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Hau5 of Mau5: Deadmau5 and Disney in a Trademark Battle

By James West

The electronic dance music (EDM) artist's attempt to trademark his "Mau5head" sparked a legal battle with Disney in September. Deadmau5 (pronounced "Dead Mouse", a.k.a. Joel Zimmerman) attempted to register his logo, which is a replication of the mouse head mask he wears on stage during his performances. This logo is essentially three circles connected together, forming a head and two ears - similar to the famed Mickey Mouse logo used by the Walt Disney Company. Similar enough, in fact, for the latter to file an opposition to the registration. According to Zimmerman, Disney alleges that the trademark would be confusingly similar to its own Mickey Mouse logo.

Legal Background for Disney's Claim Against Deadmau5

The primary federal statute regulating trademarks is the Lanham Act, which states, in regards to trademark infringement, that any person who uses in commerce any word, term, name, symbol, or device, or any combination thereof which is likely to cause confusion shall be liable in a civil action by any person who believes that he or she is or is likely to be damaged by such an act. 15 U.S.C.A. ยง 1125. In a series of tweets on the artists' Twitter page, Zimmerman complains that "Disney thinks [consumers] might confuse an established electronic musician/performer with a cartoon mouse." Zimmerman is oversimplifying here, as consumer confusion, while a factor, is not determinative when deciding if a trademark is confusingly similar to a preexisting trademark. This "likely to cause confusion" standard has been further extrapolated on by the courts. However, there is no bright-line rule. Even Judge Friendly, when establishing a list of factors to be weighed when determining the strength of the prior owner's chance of success when claiming infringement, wrote that the court may still take other variables into account. Polaroid Corp. v. Polarad Elecs. Corp., 287 F.2d 495. Friendly's factors included the strength of the mark, the degree of similarity between the two marks, and the sophistication of the buyers. Id.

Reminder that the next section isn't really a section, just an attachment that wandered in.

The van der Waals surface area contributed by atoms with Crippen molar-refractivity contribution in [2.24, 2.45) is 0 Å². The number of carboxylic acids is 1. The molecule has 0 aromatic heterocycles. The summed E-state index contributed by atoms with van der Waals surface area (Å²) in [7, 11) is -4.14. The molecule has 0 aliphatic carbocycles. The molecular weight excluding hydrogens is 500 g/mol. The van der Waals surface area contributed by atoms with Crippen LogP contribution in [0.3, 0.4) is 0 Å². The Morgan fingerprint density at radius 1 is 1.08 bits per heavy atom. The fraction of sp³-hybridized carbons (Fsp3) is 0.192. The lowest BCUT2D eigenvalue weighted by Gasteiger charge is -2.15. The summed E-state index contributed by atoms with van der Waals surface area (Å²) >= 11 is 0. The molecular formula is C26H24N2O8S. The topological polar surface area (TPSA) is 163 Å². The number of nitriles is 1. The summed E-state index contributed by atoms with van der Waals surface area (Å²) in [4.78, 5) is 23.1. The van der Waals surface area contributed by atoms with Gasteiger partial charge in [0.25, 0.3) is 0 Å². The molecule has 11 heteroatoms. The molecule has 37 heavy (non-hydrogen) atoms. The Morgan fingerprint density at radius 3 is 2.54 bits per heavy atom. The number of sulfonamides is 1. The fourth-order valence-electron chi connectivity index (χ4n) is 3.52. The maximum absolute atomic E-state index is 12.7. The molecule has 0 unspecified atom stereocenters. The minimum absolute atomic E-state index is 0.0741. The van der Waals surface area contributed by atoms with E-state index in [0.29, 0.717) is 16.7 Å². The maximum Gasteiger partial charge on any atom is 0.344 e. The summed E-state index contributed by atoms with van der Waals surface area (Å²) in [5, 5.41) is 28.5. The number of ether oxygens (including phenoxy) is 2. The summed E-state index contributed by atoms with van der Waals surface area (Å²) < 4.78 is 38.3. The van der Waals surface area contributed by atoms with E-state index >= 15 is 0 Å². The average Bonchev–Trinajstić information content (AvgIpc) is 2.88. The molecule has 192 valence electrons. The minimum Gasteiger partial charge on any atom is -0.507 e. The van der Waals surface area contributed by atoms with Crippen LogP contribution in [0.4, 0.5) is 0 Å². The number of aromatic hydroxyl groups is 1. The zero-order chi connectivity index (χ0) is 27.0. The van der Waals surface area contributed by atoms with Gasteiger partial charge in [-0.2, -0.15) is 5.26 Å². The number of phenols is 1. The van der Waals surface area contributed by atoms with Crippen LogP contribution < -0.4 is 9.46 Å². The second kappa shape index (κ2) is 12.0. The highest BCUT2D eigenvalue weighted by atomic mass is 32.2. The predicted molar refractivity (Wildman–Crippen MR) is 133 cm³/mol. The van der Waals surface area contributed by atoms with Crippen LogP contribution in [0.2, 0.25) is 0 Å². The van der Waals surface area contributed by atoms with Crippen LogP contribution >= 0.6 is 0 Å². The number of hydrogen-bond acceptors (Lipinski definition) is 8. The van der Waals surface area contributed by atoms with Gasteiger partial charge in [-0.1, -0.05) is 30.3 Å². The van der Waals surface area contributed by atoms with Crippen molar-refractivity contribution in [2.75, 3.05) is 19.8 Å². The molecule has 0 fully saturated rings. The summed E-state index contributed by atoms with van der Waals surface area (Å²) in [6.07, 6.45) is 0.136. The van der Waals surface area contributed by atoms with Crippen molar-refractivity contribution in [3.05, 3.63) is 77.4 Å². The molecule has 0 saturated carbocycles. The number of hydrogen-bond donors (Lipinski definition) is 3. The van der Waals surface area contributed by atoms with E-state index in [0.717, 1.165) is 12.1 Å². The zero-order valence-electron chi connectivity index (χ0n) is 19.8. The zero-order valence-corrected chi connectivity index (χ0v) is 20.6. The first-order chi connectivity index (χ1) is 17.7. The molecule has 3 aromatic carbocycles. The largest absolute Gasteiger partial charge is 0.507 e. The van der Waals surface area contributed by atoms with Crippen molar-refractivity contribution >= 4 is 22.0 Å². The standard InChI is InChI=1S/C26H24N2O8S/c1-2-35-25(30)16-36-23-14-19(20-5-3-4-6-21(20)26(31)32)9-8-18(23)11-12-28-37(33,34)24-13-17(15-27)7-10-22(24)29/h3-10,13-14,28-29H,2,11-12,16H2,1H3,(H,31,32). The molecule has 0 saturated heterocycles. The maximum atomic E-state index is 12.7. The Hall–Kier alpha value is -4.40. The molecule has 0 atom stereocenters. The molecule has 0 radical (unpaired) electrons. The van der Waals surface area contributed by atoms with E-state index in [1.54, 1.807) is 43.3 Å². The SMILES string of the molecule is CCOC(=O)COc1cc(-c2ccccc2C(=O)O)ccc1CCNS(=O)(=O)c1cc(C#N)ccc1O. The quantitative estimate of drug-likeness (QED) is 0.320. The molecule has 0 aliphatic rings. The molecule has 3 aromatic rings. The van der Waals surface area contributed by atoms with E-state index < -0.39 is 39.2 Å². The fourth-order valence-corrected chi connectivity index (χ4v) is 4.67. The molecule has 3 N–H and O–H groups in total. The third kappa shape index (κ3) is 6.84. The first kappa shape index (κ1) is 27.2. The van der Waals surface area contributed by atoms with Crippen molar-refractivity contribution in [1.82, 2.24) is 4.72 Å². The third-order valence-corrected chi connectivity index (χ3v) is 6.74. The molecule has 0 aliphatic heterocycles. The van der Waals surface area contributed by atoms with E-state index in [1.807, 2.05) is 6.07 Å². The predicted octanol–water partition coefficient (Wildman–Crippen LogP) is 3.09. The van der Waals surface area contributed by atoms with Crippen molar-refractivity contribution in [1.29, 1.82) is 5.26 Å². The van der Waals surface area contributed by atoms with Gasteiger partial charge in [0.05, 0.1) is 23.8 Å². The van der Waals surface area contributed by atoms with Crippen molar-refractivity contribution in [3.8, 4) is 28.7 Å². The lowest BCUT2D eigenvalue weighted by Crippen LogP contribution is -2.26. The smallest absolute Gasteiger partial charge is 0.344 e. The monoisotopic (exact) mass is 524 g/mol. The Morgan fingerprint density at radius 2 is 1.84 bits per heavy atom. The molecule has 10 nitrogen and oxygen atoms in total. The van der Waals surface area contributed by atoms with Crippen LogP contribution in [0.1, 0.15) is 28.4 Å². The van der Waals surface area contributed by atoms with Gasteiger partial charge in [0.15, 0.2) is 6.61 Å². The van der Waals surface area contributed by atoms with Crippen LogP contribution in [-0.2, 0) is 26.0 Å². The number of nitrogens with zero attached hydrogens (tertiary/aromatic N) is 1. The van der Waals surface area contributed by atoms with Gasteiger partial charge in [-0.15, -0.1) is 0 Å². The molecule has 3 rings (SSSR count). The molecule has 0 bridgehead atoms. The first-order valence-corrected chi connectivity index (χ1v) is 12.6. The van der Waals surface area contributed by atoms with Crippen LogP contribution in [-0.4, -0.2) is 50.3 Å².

Disney's Likelihood of Success in its Claim Against Deadmau5

While Zimmerman's mark does have its differences from the traditional Mickey Mouse logo, such as a large smile on the face of the mark, ultimately the factors appear to weigh in Disney's favor. Disney's mouse logo is exorbitantly strong. It would not be remiss to say that it is one of, if not the most, recognized and popular symbols in modern culture, and has been so since the 1930s. It appears everywhere, on every type of merchandise available - from toys, to t-shirts, to pancakes, to car decals, to kitchen appliances. The Walt Disney Company is the second largest broadcasting company in the world, and its use of the mouse head logo is international household knowledge.

The marks are somewhat similar. Both contain three circles forming a head, with two ears and a face. However, Deadmau5's logo is distinct in that it has a large, toothy grin spread across the face, with two eyes with "X's" as pupils. Disney's mouse head logo contains either Mickey's face or no features at all. In this element they are distinguishable, however, they may be similar enough to affect the weight of other factors. While there seems to be no evidence of actual confusion, at least there has not been any presented yet, the sophistication of the buyers is a crucial factor to consider. Deadmau5 is by no means a household name, gaining his popularity in the realm of the EDM subculture. It is unlikely that unless someone is involved with the industry, or is a young adult who is aware of the subculture or partakes in it, has heard of Deadmau5. Even less likely is someone able to identify a piece of music created by him. On the other hand, even young children (and their parents) know the distinct Disney logo. There is a possibility that these buyers, not being aware of EDM or Deadmau5, could confuse the logo as being related to Disney in some way. The Deadmau5 logo does bear the distinct three circles that have been closely associated with Disney for so long. A child or parent, two groups likely to buy Disney products, could falsely presume something that bears the Deadmau5 logo is related to Disney in some way. While whatever type of product might bear both logos may be questionable, the possibility nevertheless exists.

In short, the possibility of Zimmerman prevailing is there. Of course, the court may consider other pre-established factors, or even factors that have not previously been considered. The analysis would then, of course, change; possibly even in favor of Zimmerman. However, the sheer strength and popularity of the Disney logo, combined with the similarity of the two products, weighs in favor of Disney.



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This page contains a single entry from the blog posted on March 27, 2015 1:24 PM.

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